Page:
Lifeline: Does God care?

1 Samuel 1:1-20

1 Samuel 1:9-18 – After they had eaten and drunk in Shiloh, Hannah rose. Now Eli the priest was sitting on the seat beside the doorpost of the temple of the Lord. 10 She was deeply distressed and prayed to the Lord and wept bitterly. 11 And she vowed a vow and said, “O Lord of hosts, if you will indeed look on the affliction of your servant and remember me and not forget your servant, but will give to your servant a son, then I will give him to the Lord all the days of his life, and no razor shall touch his head.” 12 As she continued praying before the Lord, Eli observed her mouth. 13 Hannah was speaking in her heart; only her lips moved, and her voice was not heard. Therefore Eli took her to be a drunken woman. 14 And Eli said to her, “How long will you go on being drunk? Put your wine away from you.” 15 But Hannah answered, “No, my lord, I am a woman troubled in spirit. I have drunk neither wine nor strong drink, but I have been pouring out my soul before the Lord. 16 Do not regard your servant as a worthless woman, for all along I have been speaking out of my great anxiety and vexation.” 17 Then Eli answered, “Go in peace, and the God of Israel grant your petition that you have made to him.” 18 And she said, “Let your servant find favor in your eyes.” Then the woman went her way and ate, and her face was no longer sad.

Does God care? It is one thing to discuss the existence of God. It is another to ask whether there is a God who cares about the catastrophe reported in the news or the ups and downs of life. It is one thing to discuss the sovereignty of God. It is another to know that God is in control when everything in our life falls apart. It does not matter how long we have been Christians, when nothing works out as we expected, we ask the question, “Does God care?” Our passage today is a story of a woman who radically changes her life through prayer. I am sure she asked the question, “Does God care?” countless times throughout her life. But then she prayed to God and her life is transformed. And the name of the woman is Hannah. But before we go into her story, we must know the context of this story.

This story takes place at the end of the Judges period. If you remember what happened at the end of Judges, it is a time of moral apostasy. The book of Judges ends this way. Judges 21:25 – In those days there was no king in Israel; everyone did whatever seemed right to him. This is a very bleak statement. Imagine you were on an airplane. And after being in the air for a few hours, the pilot came over the loudspeaker and said, “Ladies and gentlemen, welcome to the flight RS 777. We hope that you will have a pleasant flight with us. However, we want you to know that for the last few hours we have not been flying according to radar due to a major malfunction in our plane technology. So, ladies and gentlemen, we are happy that you are on board. But you need to know that we are lost, and we have no idea what our destination will be. But you will be glad to know we are making excellent times.” How would you react? You would not be comforted by that kind of announcement. You would panic. That’s the context of Hannah’s story. It happens during the darkest times in Israel’s history. And the question that the people have is, “Does God care? Does God care about what happens to Israel? What’s going to happen next? Where are we going? We need direction. We need a king.” Why a king? Because a king can give Israel what they need. A king can give them national identity, security, and prosperity.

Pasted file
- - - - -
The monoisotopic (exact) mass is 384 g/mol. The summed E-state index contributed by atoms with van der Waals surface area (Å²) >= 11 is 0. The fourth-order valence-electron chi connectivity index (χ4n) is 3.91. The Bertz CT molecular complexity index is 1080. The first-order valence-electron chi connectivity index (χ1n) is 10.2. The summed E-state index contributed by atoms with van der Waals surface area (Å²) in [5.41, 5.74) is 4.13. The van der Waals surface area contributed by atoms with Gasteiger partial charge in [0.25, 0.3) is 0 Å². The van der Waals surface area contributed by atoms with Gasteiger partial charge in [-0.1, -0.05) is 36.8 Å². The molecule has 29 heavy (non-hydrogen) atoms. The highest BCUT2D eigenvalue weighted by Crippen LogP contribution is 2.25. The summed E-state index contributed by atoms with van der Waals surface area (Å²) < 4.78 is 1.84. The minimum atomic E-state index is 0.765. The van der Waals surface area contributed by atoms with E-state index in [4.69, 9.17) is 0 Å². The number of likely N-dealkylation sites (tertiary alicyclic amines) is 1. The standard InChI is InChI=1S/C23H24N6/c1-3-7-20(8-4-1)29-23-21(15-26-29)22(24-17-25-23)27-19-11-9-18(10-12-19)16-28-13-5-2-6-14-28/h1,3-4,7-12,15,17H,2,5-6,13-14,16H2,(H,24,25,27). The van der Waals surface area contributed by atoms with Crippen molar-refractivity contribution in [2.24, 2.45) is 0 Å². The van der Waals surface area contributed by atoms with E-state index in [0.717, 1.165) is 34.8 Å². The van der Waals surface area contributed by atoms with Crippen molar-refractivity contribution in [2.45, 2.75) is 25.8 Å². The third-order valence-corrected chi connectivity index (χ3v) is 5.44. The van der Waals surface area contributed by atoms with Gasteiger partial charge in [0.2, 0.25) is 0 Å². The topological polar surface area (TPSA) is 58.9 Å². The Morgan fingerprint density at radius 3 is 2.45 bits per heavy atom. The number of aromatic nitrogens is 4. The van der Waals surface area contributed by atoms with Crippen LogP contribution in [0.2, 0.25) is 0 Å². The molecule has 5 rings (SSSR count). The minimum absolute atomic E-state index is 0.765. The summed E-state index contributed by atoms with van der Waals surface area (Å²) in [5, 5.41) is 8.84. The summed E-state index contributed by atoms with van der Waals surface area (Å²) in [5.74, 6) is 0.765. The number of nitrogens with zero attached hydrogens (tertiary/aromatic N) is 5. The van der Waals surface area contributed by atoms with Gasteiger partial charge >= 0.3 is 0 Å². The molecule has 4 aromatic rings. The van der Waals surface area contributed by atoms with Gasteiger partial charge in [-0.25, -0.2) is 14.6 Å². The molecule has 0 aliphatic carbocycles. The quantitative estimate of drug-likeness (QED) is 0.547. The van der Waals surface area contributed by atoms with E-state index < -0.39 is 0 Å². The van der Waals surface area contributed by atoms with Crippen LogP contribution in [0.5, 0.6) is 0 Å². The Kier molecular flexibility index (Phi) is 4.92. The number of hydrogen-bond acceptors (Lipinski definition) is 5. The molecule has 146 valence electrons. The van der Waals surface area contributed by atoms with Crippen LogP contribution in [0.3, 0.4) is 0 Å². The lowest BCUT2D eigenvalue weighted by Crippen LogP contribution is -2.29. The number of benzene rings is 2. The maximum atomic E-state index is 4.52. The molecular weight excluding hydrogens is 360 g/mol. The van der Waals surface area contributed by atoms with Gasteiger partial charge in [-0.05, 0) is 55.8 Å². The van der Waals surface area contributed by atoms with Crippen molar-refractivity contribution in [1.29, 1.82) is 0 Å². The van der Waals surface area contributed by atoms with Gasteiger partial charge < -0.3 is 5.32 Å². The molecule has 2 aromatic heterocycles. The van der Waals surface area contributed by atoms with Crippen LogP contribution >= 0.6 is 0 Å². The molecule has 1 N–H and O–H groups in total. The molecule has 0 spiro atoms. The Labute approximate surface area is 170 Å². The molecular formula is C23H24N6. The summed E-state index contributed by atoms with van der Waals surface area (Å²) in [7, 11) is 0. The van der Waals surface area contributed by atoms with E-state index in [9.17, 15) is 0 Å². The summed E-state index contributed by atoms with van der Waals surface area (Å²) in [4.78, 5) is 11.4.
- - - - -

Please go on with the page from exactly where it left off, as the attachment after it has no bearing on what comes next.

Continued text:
And aren’t those what we all long for? We long for identity. We look for something that gives us a sense of significance. We want to matter. We also long for security. We want to have this one thing that will guarantee our future. As long as we have this thing, then everything will be all right. And we also long for prosperity or happiness. It is the one thing we must have to have a good life. It could be success at work, comfortable life, the freedom to do whatever we want, the approval of family, and so on. The search for identity, security, and happiness is what we all do. And the answer to our longing is a king. Whatever we desire is found in a king. That’s the background story of 1 Samuel. Israel needs a king. And 1 Samuel begins with what seems to be a random story, the story of Hannah. We might ask, how does Israel’s need for a king related to Hannah’s misery? But they are. Hannah is asking, “Does God care? If he does, why is this happening to me?” What Hannah does not know is that God is doing something far greater than what she can imagine. God is using Hannah’s pain to answer Israel’s need for a king. John Piper gives the best one-sentence summary of my sermon. This is what he writes. “God is always doing 10,000 things in your life, and you may be aware of three of them.” So, let’s get into the story.